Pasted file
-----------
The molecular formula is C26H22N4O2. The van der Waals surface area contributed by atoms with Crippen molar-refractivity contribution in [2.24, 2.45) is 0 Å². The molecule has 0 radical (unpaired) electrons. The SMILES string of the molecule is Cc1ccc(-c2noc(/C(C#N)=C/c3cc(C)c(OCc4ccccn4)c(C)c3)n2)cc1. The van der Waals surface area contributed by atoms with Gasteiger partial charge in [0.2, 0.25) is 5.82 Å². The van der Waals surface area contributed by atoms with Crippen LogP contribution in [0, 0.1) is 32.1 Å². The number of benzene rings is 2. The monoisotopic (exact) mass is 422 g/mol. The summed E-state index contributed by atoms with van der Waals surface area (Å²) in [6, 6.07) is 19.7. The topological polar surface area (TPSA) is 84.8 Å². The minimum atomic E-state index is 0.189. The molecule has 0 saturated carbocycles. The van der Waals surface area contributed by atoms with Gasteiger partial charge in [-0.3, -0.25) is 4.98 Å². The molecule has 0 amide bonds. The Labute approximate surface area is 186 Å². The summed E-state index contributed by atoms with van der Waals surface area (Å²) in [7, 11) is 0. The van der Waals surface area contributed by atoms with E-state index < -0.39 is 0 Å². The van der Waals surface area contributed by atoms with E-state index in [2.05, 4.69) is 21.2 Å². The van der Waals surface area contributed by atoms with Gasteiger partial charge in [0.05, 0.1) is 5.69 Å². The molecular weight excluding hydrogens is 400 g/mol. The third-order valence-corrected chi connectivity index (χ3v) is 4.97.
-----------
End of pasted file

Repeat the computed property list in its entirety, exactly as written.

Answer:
The molecular formula is C26H22N4O2. The van der Waals surface area contributed by atoms with Crippen molar-refractivity contribution in [2.24, 2.45) is 0 Å². The molecule has 0 radical (unpaired) electrons. The SMILES string of the molecule is Cc1ccc(-c2noc(/C(C#N)=C/c3cc(C)c(OCc4ccccn4)c(C)c3)n2)cc1. The van der Waals surface area contributed by atoms with Gasteiger partial charge in [0.2, 0.25) is 5.82 Å². The van der Waals surface area contributed by atoms with Crippen LogP contribution in [0, 0.1) is 32.1 Å². The number of benzene rings is 2. The monoisotopic (exact) mass is 422 g/mol. The summed E-state index contributed by atoms with van der Waals surface area (Å²) in [6, 6.07) is 19.7. The topological polar surface area (TPSA) is 84.8 Å². The minimum atomic E-state index is 0.189. The molecule has 0 saturated carbocycles. The van der Waals surface area contributed by atoms with Gasteiger partial charge in [-0.3, -0.25) is 4.98 Å². The molecule has 0 amide bonds. The Labute approximate surface area is 186 Å². The summed E-state index contributed by atoms with van der Waals surface area (Å²) in [7, 11) is 0. The van der Waals surface area contributed by atoms with E-state index < -0.39 is 0 Å². The van der Waals surface area contributed by atoms with E-state index in [2.05, 4.69) is 21.2 Å². The van der Waals surface area contributed by atoms with Gasteiger partial charge in [0.05, 0.1) is 5.69 Å². The molecular weight excluding hydrogens is 400 g/mol. The third-order valence-corrected chi connectivity index (χ3v) is 4.97.